# Is problem solving a inborn skill or a skill which takes lots of hard work and lots of paper ?

I asked this because I find myself in situations which trouble me deeply. I solve a deep interesting problem, I learn a new concept, its good but a single question which I'm not able to do, leaves me depressed, sometimes I can't just understand whether I CAN or CANNOT apply a concept to solve a problem , even though I may have practiced on it. Seeing solutions to some problems I'm like "Hey I knew this concept, but why didn't I apply it, don't I have that much common sense to apply a concept which I have learned :-( ". So I just wanted to know, won't I ever get any more good, and seeing all the smaller kids doing these problems makes me kind of even more sad about myself, so I wanted to ask you guys, is it a inborn skill ? I just feel like it is so. Please help

Note by Lord Aejeth
5 years, 9 months ago

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I think

Intelligence=[(Inborn Skill)*(Hardwork)]

- 5 years, 9 months ago

As far as inborn mathematical skill, I believe humans have specialized brain regions to handle simple counting tasks, but that's it. Some people suffer from a disorder known as dyscalculia, which prevents them from doing things like, say, looking at a table full of 10 apples and 5 oranges and immediately knowing there are more apples. That's something most of us take for granted, but it actually takes a specialized brain region to do it!

In fact, it's been demonstrated in experiments that most humans are absolutely terrible at solving abstract logic problems, but when the exact same problems are couched as social problems, folks are suddenly much better at solving them. Humans are better general problem solvers than other animals, but we're still pretty specialized in what we're naturally good at.

The point of all that is, I don't believe mathematics to generally be a natural pursuit for humans. That is, our brains aren't specialized for it. In fact, solving math problems to me often feels like trying to squish my oblong brain into a cube.

So, how do we explain freaks of nature like Gauss, Euler, and Ramanujan? I don't know. Here's one idea:

Humans are generally terrible at remembering long lists of uninteresting or pointless data (like, say, the order of a shuffled deck of playing cards). However, humans tend to be really good at remembering sequences of novel or zany spatial data. There's a whole subculture devoted to plying the latter skill towards accomplishing the former task, which you can read about in the entertaining book Moonwalking with Einstein.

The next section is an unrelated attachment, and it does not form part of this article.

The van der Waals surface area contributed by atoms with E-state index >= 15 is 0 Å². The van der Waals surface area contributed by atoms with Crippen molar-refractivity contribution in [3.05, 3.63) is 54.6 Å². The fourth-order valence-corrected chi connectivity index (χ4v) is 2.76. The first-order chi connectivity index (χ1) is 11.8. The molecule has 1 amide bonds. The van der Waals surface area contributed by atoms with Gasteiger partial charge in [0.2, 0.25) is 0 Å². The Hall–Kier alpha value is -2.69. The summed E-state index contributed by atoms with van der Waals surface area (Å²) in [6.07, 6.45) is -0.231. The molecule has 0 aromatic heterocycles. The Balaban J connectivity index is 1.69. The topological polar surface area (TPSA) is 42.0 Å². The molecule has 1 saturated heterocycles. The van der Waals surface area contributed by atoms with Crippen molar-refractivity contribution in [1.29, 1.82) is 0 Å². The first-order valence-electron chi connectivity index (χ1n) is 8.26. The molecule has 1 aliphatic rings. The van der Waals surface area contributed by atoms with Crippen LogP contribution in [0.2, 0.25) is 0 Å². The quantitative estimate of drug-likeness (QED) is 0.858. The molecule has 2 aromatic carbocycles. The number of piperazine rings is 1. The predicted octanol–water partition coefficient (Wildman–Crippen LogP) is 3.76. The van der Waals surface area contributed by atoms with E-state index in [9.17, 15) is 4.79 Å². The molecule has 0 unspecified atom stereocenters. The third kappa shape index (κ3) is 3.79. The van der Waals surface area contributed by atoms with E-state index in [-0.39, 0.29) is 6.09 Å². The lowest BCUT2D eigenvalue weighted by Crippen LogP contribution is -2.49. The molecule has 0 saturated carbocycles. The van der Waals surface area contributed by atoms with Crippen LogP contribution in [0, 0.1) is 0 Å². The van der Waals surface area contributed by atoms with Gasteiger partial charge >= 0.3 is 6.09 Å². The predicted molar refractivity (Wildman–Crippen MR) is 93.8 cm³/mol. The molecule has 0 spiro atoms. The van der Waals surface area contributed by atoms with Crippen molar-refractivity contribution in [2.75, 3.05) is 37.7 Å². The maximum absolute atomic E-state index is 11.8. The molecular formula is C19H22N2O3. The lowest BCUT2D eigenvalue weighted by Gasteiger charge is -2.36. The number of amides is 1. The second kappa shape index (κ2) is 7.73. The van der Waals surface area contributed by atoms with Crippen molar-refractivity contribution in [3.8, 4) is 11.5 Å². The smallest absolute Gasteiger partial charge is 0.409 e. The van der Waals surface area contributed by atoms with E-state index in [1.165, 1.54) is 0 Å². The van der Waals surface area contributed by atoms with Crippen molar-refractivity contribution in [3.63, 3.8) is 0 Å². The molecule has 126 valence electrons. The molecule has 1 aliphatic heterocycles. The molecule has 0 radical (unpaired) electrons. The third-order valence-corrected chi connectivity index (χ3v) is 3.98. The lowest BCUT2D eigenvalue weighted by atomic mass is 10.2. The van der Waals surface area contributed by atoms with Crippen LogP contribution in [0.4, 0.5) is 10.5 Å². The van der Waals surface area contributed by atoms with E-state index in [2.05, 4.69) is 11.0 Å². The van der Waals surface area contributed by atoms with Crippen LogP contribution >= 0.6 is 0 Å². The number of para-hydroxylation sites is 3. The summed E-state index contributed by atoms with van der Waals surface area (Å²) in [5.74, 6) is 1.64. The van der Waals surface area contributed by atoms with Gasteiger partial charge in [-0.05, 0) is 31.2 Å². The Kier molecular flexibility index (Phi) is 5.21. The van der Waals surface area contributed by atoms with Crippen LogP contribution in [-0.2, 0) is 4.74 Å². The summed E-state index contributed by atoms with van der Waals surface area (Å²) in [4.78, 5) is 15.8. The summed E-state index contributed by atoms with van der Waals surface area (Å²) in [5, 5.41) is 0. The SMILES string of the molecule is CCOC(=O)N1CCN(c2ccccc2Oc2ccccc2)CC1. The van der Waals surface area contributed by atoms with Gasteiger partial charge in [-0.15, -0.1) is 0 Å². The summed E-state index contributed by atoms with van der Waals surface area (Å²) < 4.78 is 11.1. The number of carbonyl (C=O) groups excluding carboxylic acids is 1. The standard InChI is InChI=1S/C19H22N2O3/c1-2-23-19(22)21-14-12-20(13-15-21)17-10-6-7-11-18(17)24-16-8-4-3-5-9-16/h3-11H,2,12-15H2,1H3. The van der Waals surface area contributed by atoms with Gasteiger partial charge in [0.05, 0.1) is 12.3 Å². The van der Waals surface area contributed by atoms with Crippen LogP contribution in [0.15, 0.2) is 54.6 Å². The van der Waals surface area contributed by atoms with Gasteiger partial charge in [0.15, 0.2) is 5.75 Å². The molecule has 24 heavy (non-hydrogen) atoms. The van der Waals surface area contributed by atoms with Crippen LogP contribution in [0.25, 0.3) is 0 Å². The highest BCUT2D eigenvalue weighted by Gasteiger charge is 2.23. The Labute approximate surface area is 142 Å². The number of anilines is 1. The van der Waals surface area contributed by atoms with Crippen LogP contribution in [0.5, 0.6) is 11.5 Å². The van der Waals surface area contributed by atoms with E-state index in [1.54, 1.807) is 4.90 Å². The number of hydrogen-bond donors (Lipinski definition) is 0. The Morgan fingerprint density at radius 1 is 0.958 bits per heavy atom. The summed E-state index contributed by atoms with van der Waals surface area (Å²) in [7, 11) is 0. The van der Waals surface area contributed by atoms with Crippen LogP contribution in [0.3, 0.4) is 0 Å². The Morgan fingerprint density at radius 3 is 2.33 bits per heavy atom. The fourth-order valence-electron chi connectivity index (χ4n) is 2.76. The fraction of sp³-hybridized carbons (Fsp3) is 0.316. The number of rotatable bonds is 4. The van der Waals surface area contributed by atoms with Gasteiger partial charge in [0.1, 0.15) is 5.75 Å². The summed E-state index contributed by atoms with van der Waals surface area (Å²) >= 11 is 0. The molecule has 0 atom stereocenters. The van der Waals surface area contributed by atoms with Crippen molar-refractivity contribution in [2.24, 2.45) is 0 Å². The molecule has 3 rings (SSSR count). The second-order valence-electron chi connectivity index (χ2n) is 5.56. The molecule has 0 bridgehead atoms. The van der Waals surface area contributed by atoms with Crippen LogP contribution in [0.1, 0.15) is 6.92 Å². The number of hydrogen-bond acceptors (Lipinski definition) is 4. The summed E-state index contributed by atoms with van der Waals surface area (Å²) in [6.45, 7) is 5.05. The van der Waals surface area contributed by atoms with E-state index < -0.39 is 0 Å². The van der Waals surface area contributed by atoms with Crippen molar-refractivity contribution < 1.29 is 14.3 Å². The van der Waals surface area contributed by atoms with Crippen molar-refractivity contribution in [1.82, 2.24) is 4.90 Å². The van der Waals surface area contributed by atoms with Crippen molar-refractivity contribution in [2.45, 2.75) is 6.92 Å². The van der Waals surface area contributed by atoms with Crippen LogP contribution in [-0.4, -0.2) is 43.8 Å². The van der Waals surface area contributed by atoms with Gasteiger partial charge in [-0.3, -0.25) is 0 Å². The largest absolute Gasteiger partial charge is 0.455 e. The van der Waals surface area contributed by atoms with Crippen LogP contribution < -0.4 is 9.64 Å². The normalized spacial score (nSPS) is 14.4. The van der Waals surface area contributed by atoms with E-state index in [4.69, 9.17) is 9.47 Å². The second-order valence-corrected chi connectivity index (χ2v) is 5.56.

It's possible that the giants of mathematics independently and unbeknownst even to themselves discovered similar tricks for plying areas of human specialization in non-mathematical tasks towards solving math problems.

What might those tricks be? I wish I knew! Unfortunately, by the time the tricks are acquired, they're already subconscious and the person using them can't tell you what they are, either! So, minus some self-observant person who notices when they're making such a skill crossover and documents it, we're more or less waiting for brain imaging technology to get way more sophisticated so we can basically mindread the folks who are doing it to figure it out.

(Also, the giants of mathematics tended to be obsessed with mathematics from a young age, so put in tons of practice.)

- 5 years, 9 months ago

I think sir it's ultimately practice that matters leaving some exceptional cases. Prodigies like Ramanujan, Gauss are rare and what's more history has shown that only few of them survived in the Big race. While people with mediocre mind have defeated them, a good example here to give is of Einstein. It's how hard you push yourself each & everyday that matters. And sometimes we confuse ourselves in thinking a normal person to be a genius or something while the truth is that when in childhood you were watching Mr Bean, that person was busy struggling in the messy formulas. So now what you think to be Genius is actually an offspring of the tons of hours of hardwork.